What You Should Know, But Haven’t Asked, about Patient Advocate Certification (And what does Goldilocks have to do with it?)

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There was big excitement last week as the launch for the first Patient Advocate Certification exam took place. From the massive email that went out on January 31 (1700+ people!) to the most-attended-ever APHA Expert Call-in called “Ask the PACB: Prep for the First Exam” – it’s clear there is huge interest in certification for our relatively new profession of health and patient advocacy.

And that’s for good reason!

As more and more people consider advocacy as a profession, it becomes imperative to identify, develop, and maintain the important standards and ethics required to keep the profession highly elevated and respected. One of the few ways we can do so is through development of a very rigorous expectation of standards and ethics, and then to make sure only the cream rises to the top through certification.

That’s what the Patient Advocate Certification Board (PACB) has done.

During registration for the Expert Call-in, registrants were invited to ask questions about the exam. During the call, every question they had posed was answered. (Find a link to the podcast, available to the public, below.)

But there were a few questions no one asked. Their answers might support your ability to pass the exam, to earn your BCPA (Board Certified Patient Advocate credential), and to effectively promote your newly achieved certification when you do.

I believe the reason they weren’t asked is because of some assumptions made that are untrue. Yes – we all know about assumptions!

So here are the questions, with their answers, in no particular order. You’d do well to review them as you consider sitting for the certification exam.

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Kickstarting 2018: The ONE Key Exercise that Will Propel Your Practice Success (and a giveaway, too!)

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Happy New Year to you! And so begins another year of improving patients’ healthcare system outcomes in one way or another, and realizing we are making a huge difference in people’s lives!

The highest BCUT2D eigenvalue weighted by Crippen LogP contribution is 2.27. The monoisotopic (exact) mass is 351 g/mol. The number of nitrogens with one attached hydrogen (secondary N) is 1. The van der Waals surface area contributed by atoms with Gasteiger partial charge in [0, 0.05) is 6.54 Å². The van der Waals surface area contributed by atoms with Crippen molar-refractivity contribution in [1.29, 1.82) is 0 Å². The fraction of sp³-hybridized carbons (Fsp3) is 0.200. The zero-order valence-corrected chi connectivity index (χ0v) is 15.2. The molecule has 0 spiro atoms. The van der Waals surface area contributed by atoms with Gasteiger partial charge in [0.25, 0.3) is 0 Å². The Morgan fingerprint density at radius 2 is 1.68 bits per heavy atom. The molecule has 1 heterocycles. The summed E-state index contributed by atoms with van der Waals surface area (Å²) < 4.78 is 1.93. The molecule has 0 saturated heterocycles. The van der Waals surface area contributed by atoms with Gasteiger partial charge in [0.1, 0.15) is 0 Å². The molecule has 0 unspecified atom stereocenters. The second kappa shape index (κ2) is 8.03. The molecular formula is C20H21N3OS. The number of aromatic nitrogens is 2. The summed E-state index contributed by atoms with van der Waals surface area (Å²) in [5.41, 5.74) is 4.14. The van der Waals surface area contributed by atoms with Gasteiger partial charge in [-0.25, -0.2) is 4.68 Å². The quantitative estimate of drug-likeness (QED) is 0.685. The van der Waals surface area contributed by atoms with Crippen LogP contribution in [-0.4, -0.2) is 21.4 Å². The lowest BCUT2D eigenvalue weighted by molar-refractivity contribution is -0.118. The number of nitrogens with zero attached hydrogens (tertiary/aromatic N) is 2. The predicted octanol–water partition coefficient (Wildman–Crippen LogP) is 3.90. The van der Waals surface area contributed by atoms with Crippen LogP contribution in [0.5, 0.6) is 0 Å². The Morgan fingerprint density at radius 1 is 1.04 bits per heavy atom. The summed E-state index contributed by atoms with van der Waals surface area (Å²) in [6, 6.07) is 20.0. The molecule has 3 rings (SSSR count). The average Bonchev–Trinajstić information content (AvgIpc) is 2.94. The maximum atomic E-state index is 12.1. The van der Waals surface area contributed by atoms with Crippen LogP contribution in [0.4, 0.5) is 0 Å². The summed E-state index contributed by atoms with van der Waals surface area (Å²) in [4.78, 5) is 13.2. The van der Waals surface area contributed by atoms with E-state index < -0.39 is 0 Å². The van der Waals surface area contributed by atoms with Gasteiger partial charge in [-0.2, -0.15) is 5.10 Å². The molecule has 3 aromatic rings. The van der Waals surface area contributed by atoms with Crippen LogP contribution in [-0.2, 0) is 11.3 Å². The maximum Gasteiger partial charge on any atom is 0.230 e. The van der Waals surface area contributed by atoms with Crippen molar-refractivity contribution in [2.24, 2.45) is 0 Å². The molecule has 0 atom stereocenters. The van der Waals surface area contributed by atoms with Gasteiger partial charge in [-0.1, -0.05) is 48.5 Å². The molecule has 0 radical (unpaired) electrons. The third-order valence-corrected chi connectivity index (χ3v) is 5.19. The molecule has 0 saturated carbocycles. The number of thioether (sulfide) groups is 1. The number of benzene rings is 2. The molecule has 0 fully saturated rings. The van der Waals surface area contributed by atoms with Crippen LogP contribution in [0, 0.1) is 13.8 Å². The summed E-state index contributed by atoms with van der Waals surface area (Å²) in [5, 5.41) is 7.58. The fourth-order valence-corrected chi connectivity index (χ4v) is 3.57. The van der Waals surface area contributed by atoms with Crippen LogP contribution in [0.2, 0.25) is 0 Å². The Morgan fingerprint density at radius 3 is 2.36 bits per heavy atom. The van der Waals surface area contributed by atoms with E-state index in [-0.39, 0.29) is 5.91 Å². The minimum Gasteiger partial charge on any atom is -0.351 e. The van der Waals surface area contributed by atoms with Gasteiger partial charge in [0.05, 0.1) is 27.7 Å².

We’re going to dive right in to the new year looking at the ONE imperative exercise I have come to believe will make you successful.

Can you commit? WILL you commit? It won’t cost you money (well, OK, maybe the cost of a latte.) It will cost you some time. And it will make all the difference in the world to your practice-building, the patients who need you, and our profession, too.

The truth is:  if you want to be successful, your commitment is imperative.

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Top 10 “Best Of” APHA Posts: 2017 in Review

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As 2017 comes to a close, I thought it might be interesting to take a look at the blog posts you, my readers, considered to be most worth your reading time. Using post analytics, I’m able to see how many of you have read each of the 44 posts from 2017. Then, accommodating for the fact that some posts have been online for 11+ months, while others were just posted recently, it’s easy to tell which ones captured your imagination (or google’s search interest) to make the assessment.

So here are the top 10 posts (well – OK – I did have trouble counting again), in chronological order, the oldest to the newest:

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Mr. Pareto, Mr. Juran, Mr. Koch, Garden Peas, and Your Care Management Practice

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Chances are you’ve never heard of the three gentlemen named in today’s post title: Vilfredo Pareto, Joseph Juran, or Richard Koch.

Nor can you imagine how they – and garden peas – relate to advocacy.

Yet, the principle they have in common affects your work and ability to succeed, especially in the early days of your practice building. Unfortunately, most newly minted advocates not only don’t realize that, but they ignore it – at their peril.

So what principle am I talking about?

This post is intended to light a fire under you if who can’t figure out why you aren’t succeeding in practice despite the fact that you know you are a great advocate. Your excellent advocacy abilities may be getting in the way of your success if you think you can rest on them alone.

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The Most Expensive Business to Start

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It’s entirely possible to start a new business on a shoestring. We know this, because every publication worth the paper or website it’s published on tells us so:  Forbes, USA Today, Entrepreneur, all of them.

It requires time, grit, determination, attention to detail, great word-of-mouth – oh – and money! More about this in a minute.

The truth is – the concept of starting a business on a shoestring depends on the size of your shoes and therefore, the length and strength of their laces. It certainly doesn’t hurt if they are made of solid-gold, and you can sell them for your seed money.

If you hear a sarcastic edge in this post, it’s for good reason. It’s born of frustration, the feeling that I’m shouting into an empty cave.  I’ve just heard from one more person who has closed up her advocacy practice because she can’t afford it anymore; this on the heels of a conversation last week with one of our APHA Mentors who asked me, “Why do people think they can start an advocacy practice with no investment? Why do they think they can do it for free?”

Good questions. GREAT questions. And sadly, representative of too much reality and too much failure. And, for today, it means I’m going to try to provide this reality check one more time.

Let’s look at that shoestring for a minute. 

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